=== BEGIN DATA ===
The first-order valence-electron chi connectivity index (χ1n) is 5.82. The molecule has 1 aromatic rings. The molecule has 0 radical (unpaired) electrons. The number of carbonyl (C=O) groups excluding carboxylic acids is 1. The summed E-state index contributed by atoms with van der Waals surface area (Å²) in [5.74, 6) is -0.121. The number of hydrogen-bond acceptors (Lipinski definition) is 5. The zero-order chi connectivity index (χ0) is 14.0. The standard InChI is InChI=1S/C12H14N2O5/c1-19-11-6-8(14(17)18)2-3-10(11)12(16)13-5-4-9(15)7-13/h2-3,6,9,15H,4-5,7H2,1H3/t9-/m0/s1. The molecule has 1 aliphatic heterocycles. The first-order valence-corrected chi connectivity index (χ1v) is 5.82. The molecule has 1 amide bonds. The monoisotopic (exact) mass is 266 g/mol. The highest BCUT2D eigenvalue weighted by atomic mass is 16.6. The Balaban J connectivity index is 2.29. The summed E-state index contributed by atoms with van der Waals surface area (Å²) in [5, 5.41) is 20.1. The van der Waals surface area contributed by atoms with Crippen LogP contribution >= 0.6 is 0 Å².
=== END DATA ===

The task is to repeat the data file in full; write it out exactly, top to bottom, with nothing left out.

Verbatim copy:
The first-order valence-electron chi connectivity index (χ1n) is 5.82. The molecule has 1 aromatic rings. The molecule has 0 radical (unpaired) electrons. The number of carbonyl (C=O) groups excluding carboxylic acids is 1. The summed E-state index contributed by atoms with van der Waals surface area (Å²) in [5.74, 6) is -0.121. The number of hydrogen-bond acceptors (Lipinski definition) is 5. The zero-order chi connectivity index (χ0) is 14.0. The standard InChI is InChI=1S/C12H14N2O5/c1-19-11-6-8(14(17)18)2-3-10(11)12(16)13-5-4-9(15)7-13/h2-3,6,9,15H,4-5,7H2,1H3/t9-/m0/s1. The molecule has 1 aliphatic heterocycles. The first-order valence-corrected chi connectivity index (χ1v) is 5.82. The molecule has 1 amide bonds. The monoisotopic (exact) mass is 266 g/mol. The highest BCUT2D eigenvalue weighted by atomic mass is 16.6. The Balaban J connectivity index is 2.29. The summed E-state index contributed by atoms with van der Waals surface area (Å²) in [5, 5.41) is 20.1. The van der Waals surface area contributed by atoms with Crippen LogP contribution >= 0.6 is 0 Å².